By Maura Sullivan Hill, Freelance Writer
Susannah Strang might be the sole fine arts professor at Arrupe College of Loyola University Chicago, but she is making sure that creating art is part of the culture in Maguire Hall. Between the two art classes she teaches, the growing extracurricular opportunities, and the faculty in other departments integrating art and creativity into their classes, every student interacts with art during their time at Arrupe. To Strang, it is an essential part of the students’ experience.
“Arrupe is enormously rigorous, and to have the physical and bodily engagement and the sensory involvement of an art class—playing with color and the openness of experimentation—is rewarding in such different ways,” she explains. “Everybody who is in undergraduate and graduate work knows that most learning happens from the neck up. Actually doing things with our bodies changes our experience of other stuff, as well. And I think [making art] just feels really good.”
For students at Arrupe, Loyola’s two-year college, the practice of learning fine art alongside the sciences and humanities flows from the University’s Jesuit identity. “Our curriculum has always included a fine arts course as part of the liberal arts core requirements, in keeping with a tradition of Jesuit education that dates back to 1599,” says Jennifer Boyle, Arrupe’s associate dean for academic affairs. “Professor Strang understands that art offerings are conducive to the active, culturally responsive, and collaborative learning environment we seek to create at Arrupe College.”
All Arrupe students take an arts seminar as one of their graduation requirements. Last fall, Strang offered the first studio art class, 2-D Foundation Studio, which she will teach again this summer. Elsewhere on campus, an art club is in its early stages: sophomore Esther Sosa Alonso is one of the founding members. For Alonso, making art is both a creative outlet and a stress reliever. “I want to do something with my hands and get creative,” she explains. “Every day, we are so used to being on our phones or being in the car, surrounded by things that have already been made for us, so I need an outlet. I was so oblivious to this—and the fact that people need it—before starting the art club.”
The turning point for Alonso was an evening event of art and meditation that Strang organized for all students. As a student in Arrupe’s associate of arts in business administration program, Alonso says that she is often in math classes, and that art is “a nice outlet that not only provides a de-stressor, but also makes you think differently. Strang has helped Alonso to change her perception of what can be considered art, by encouraging her to enter photos shot on her iPhone in the annual Arrupe student art show.
Strang’s art and visual culture seminar, the required course, combines art history with opportunities to create art through drawing and photography. Students in Strang’s 2-D Foundation Studio class went beyond the introduction provided in her seminar, learning about a variety of artistic mediums: drawing with pencils, charcoal, oil pastels, and chalk pastels; printmaking; photography; and principles of graphic design.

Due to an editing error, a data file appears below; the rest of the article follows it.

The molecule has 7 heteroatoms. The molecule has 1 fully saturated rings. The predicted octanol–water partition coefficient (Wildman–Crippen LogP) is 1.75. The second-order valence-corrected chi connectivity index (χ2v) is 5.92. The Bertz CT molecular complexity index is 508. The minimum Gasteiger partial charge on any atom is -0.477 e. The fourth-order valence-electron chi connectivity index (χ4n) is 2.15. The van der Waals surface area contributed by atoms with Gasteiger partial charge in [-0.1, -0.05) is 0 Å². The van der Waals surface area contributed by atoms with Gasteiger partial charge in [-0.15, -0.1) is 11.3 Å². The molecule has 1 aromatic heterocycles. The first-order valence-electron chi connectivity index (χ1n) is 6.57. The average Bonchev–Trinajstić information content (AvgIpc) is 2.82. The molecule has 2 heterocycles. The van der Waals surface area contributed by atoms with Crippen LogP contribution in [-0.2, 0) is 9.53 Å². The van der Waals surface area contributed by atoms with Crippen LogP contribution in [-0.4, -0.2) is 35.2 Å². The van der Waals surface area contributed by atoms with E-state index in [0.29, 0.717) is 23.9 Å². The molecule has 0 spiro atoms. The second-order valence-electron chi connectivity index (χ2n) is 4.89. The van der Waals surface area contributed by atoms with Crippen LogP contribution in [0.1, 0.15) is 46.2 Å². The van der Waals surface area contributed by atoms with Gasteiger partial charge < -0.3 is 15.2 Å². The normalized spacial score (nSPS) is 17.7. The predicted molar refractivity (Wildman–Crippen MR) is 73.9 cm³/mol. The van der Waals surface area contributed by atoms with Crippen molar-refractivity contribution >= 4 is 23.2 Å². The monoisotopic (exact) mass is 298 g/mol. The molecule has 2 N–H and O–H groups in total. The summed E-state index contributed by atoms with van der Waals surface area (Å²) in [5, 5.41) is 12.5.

While students praise her approach, Strang is quick to compliment her fellow faculty members for integrating art and creativity across disciplines at Arrupe. One of the pieces in this year’s student art show, for example, was initially created as a theology assignment.
“A number of my colleagues are finding interesting ways to bring active creativity into the classroom,” says Strang. “Students are getting [art] experiences beyond the studio classes, for sure.”
Freshman Lily Trevino hadn’t taken many art classes in high school and wasn’t even sure what the phrase “2-D Foundation” meant when she was placed in Strang’s class, but she was open to learning more about art. Throughout the class, she found that art gave her an avenue to express herself, whether through a self-portrait assignment or her final project on immigration.
“Because immigration is a huge topic that should not be taken lightly, I felt like I could express that in my art,” Trevino explains. “I drew the United States flag with different collage pictures representing the issue: Republicans and Democrats, the Mexican flag. I did a border with images to defend DACA and not separate families.”
This type of project fits perfectly with Strang’s goal as a teacher, which is to empower her students as creators.
“The umbrella idea for the class is, ‘How do you get your visual work to say something that you want to say, in the way that you want to say it?’” Strang explains. “(It is) feeling confident that the thing in your head translates in the art and means something to someone else. As an artist, you want to feel like you have a degree of control over what is being communicated.”